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Yi v. United States

United States District Court, Northern District of Georgia, Atlanta Division

May 5, 2015

DONG SEOK YI, Movant,
v.
UNITED STATES OF AMERICA, Respondent. Criminal Action No. 1:13-CR-63-ODE-GGB-1

MOTION TO VACATE 28 U.S.C. § 2255.

ORDER

ORINDA D. EVANS, UNITED STATES DISTRICT JUDGE

In February 2014, Movant pled guilty to one count of immigration document fraud pursuant to a negotiated plea agreement. (Doc. 118-1.) In May 2014, the Court sentenced Movant to twenty-one months' imprisonment and three years' supervised release, which was the sentence Movant agreed to in the plea agreement. (Doc. 134.)

Movant also agreed to waive his right to challenge his judgment of conviction via appeal or 28 U.S.C. § 2255. (Doc. 118-1 at 8-9.) But in August 2014, Movant filed a motion challenging the judgment under §225 5. (Doc. 149.) Movant amended his § 2255 motion one month later. (Doc. 155.) Movant claims that he is actually innocent of the crime to which he pled guilty, that his lawyers were ineffective for allowing him to plead guilty despite his innocence, and that Respondent engaged in prosecutorial misconduct by seizing his bank account. (Docs. 149, 155.)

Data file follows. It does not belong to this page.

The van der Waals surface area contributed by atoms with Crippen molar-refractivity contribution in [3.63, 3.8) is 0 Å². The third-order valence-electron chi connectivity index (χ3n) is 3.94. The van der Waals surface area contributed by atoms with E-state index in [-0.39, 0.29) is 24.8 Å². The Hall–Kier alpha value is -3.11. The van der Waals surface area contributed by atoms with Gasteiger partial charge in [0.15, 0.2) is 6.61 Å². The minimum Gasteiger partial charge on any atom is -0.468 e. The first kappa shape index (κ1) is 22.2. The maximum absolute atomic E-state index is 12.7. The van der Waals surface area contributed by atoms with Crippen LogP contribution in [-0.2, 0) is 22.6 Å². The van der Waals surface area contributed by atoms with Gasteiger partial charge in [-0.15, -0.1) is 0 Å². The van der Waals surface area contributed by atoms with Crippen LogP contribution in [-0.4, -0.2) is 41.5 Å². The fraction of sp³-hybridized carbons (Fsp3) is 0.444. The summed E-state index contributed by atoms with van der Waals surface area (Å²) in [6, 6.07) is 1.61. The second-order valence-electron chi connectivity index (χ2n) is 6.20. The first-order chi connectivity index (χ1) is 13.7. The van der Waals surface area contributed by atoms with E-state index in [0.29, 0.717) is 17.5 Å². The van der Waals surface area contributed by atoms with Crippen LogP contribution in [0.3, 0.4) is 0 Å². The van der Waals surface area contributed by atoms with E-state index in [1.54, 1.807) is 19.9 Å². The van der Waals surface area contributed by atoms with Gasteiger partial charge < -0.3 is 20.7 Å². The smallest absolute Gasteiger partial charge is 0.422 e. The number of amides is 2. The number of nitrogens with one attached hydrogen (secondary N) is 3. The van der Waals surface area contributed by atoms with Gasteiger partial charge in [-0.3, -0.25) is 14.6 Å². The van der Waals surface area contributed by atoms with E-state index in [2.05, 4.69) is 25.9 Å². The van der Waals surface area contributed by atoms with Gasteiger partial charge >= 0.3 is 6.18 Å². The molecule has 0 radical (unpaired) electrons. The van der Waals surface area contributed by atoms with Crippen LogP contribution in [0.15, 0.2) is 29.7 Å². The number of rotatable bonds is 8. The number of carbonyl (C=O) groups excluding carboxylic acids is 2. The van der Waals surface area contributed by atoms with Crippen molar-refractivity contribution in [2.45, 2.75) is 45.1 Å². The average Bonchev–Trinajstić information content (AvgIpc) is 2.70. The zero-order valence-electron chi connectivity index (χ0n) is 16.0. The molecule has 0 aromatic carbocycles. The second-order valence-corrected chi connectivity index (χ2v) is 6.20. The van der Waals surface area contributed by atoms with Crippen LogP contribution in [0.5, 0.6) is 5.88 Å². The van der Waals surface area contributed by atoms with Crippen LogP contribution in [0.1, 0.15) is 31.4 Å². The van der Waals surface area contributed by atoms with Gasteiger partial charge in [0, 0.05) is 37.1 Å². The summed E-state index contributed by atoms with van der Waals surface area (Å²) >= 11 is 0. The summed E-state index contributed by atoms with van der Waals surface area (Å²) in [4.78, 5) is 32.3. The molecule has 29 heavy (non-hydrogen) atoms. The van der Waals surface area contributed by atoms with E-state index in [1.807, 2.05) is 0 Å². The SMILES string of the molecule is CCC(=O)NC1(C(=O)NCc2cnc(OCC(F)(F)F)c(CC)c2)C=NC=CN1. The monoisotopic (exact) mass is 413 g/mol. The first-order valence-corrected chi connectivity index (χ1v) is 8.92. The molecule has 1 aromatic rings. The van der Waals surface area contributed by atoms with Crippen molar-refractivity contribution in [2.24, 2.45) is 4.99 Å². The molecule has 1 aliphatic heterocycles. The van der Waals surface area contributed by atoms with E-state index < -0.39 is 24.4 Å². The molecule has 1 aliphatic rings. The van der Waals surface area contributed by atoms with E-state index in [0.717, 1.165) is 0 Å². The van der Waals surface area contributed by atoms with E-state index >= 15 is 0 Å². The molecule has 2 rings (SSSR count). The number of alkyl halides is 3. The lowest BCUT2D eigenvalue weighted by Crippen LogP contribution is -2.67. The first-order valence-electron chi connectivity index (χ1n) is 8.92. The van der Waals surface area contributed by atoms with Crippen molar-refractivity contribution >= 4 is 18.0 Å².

In March 2015, Magistrate Judge Brill issued a Report and Recommendation ("R&R") that Movant's § 2255 motion be denied. (Doc. 169.) Judge Brill found that the prosecutorial misconduct claim was barred by the appeal waiver in Movant's plea agreement and lacks merit. (Id. at 10-11.) As for Movant's challenge to his plea, Judge Brill found that the record, particularly the transcript of the plea hearing, established a factual basis for Movant's guilt of the one count of immigration document fraud to which he pled guilty. (Id. at 12-15.)